Earlier this month, Canada’s Atlantic provinces started a “travel bubble,” allowing unrestricted travel between the four easternmost regions. 

This means that residents of P.E.I., New Brunswick, Newfoundland and Labrador and Nova Scotia can travel to the other regions in the bubble, without having to quarantine at all.

Canadians outside of these regions are not allowed to visit New Brunswick at all right now, unless they meet certain criteria, such as owning a cottage in the area.

 

Newfoundland and Labrador

Like New Brunswick, Newfoundland and Labrador is only welcoming visitors from other Atlantic provinces.

Canadians attempting to engage in non-essential travel from other parts of Canada will be turned away at the border.

 

Nova Scotia

While Nova Scotia is part of the Atlantic travel bubble, there’s not a strict ban in place for travellers from other parts of Canada.

Those from outside the four easternmost provinces are allowed to travel to Nova Scotia, but they will be required to self-isolate for 14 days.

Every adult planning a visit must also complete a self-declaration form before travelling, proof of which will be required upon arrival.

 Ontario

Visitors from across Canada are now allowed to enter Ontario without having to quarantine, provided they have no COVID-19 symptoms.

That said, it’s worth noting that mandatory mask rules are in place in many of the province’s cities and public spaces, so you’ll need to come prepared.

Prince Edward Island

P.E.I. has pretty strict rules for those outside of the Atlantic travel bubble right now.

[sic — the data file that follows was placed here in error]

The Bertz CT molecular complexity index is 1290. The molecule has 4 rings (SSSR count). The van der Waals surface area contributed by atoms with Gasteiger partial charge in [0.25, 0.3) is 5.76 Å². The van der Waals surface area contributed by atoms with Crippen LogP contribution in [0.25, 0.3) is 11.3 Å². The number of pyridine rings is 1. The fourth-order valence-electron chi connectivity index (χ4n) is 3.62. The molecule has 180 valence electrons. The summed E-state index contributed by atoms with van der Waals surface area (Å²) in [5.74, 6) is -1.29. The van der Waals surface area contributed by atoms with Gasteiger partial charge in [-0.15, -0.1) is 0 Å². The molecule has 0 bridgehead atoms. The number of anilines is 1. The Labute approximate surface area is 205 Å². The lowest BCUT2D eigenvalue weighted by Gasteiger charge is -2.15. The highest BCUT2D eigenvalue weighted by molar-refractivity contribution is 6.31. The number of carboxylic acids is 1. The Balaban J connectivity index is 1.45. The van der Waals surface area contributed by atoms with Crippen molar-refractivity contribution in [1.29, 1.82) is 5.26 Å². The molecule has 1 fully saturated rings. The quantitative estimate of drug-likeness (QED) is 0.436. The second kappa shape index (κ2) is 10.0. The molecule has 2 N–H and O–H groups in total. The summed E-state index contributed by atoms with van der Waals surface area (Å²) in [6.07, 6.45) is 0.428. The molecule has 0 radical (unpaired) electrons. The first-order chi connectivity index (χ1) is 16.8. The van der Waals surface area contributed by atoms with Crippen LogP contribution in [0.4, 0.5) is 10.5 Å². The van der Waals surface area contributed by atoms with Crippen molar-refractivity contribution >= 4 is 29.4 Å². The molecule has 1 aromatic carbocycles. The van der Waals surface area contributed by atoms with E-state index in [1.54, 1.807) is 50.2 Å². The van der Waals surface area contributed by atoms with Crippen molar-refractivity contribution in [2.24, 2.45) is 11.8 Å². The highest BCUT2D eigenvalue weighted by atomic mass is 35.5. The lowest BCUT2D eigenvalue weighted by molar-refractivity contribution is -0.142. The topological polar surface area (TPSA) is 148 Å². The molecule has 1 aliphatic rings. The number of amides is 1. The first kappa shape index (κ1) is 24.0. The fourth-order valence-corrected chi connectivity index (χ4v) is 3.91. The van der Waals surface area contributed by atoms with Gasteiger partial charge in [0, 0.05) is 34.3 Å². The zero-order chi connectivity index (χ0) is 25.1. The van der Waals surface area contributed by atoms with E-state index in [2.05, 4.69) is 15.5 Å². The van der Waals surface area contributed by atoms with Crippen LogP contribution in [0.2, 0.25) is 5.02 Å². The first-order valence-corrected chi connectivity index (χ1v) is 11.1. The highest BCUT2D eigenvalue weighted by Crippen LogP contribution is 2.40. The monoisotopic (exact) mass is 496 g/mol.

For non-Atlantic residents, non-essential travel in P.E.I. is prohibited, and there are officials stationed at the border to prevent any unauthorized movement.

According to Premier Dennis King, this rule is unlikely to change any time soon.

Quebec

Currently, there are no isolation measures in place for Canadians wanting to visit Quebec from other provinces. 

While visitors won’t be turned away, the region is still advising against any non-essential travel, both to and from Quebec.

There is a mandatory mask rule in place, so make sure to bring one along.

Saskatchewan

If you’ve ever dreamed of exploring Saskatchewan, there’s good news ahead. 

The province is allowing non-essential travel right now, and those visiting from Canada won’t be required to quarantine if they’re not showing COVID-19 symptoms.

Travellers are asked to follow all local health guidelines during their trip and to continue to self-monitor for any concerning symptoms.

Northwest Territories, Nunavut & Yukon

Right now, leisure travel is not permitted within the Northwest Territories. Visitors from Yukon are the exception, and they're able to travel within the NWT without self-isolating.

While vacationers from most of Canada are not permitted to visit Nunavut, residents of Churchill in Manitoba are.

In Yukon, visitors from British Columbia, the Northwest Territories and Nunavut are permitted to vacation without self-isolating. Travellers from elsewhere can visit, as long as they quarantine for two weeks first.